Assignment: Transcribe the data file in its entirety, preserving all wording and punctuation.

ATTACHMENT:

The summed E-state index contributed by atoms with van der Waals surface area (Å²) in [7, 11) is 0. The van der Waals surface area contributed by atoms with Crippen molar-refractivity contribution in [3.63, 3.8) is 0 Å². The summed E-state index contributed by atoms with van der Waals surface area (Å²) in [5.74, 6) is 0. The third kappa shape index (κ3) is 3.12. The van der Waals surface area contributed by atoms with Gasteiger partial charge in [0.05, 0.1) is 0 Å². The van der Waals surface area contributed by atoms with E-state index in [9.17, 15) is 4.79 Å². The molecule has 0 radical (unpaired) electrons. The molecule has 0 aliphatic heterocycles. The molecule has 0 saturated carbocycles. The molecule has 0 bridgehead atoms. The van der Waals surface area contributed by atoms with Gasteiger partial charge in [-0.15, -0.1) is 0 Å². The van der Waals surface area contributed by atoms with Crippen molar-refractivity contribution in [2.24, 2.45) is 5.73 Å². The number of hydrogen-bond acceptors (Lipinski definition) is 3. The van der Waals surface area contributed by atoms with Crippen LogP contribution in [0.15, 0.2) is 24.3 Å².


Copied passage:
The summed E-state index contributed by atoms with van der Waals surface area (Å²) in [7, 11) is 0. The van der Waals surface area contributed by atoms with Crippen molar-refractivity contribution in [3.63, 3.8) is 0 Å². The summed E-state index contributed by atoms with van der Waals surface area (Å²) in [5.74, 6) is 0. The third kappa shape index (κ3) is 3.12. The van der Waals surface area contributed by atoms with Gasteiger partial charge in [0.05, 0.1) is 0 Å². The van der Waals surface area contributed by atoms with E-state index in [9.17, 15) is 4.79 Å². The molecule has 0 radical (unpaired) electrons. The molecule has 0 aliphatic heterocycles. The molecule has 0 saturated carbocycles. The molecule has 0 bridgehead atoms. The van der Waals surface area contributed by atoms with Gasteiger partial charge in [-0.15, -0.1) is 0 Å². The van der Waals surface area contributed by atoms with Crippen molar-refractivity contribution in [2.24, 2.45) is 5.73 Å². The number of hydrogen-bond acceptors (Lipinski definition) is 3. The van der Waals surface area contributed by atoms with Crippen LogP contribution in [0.15, 0.2) is 24.3 Å².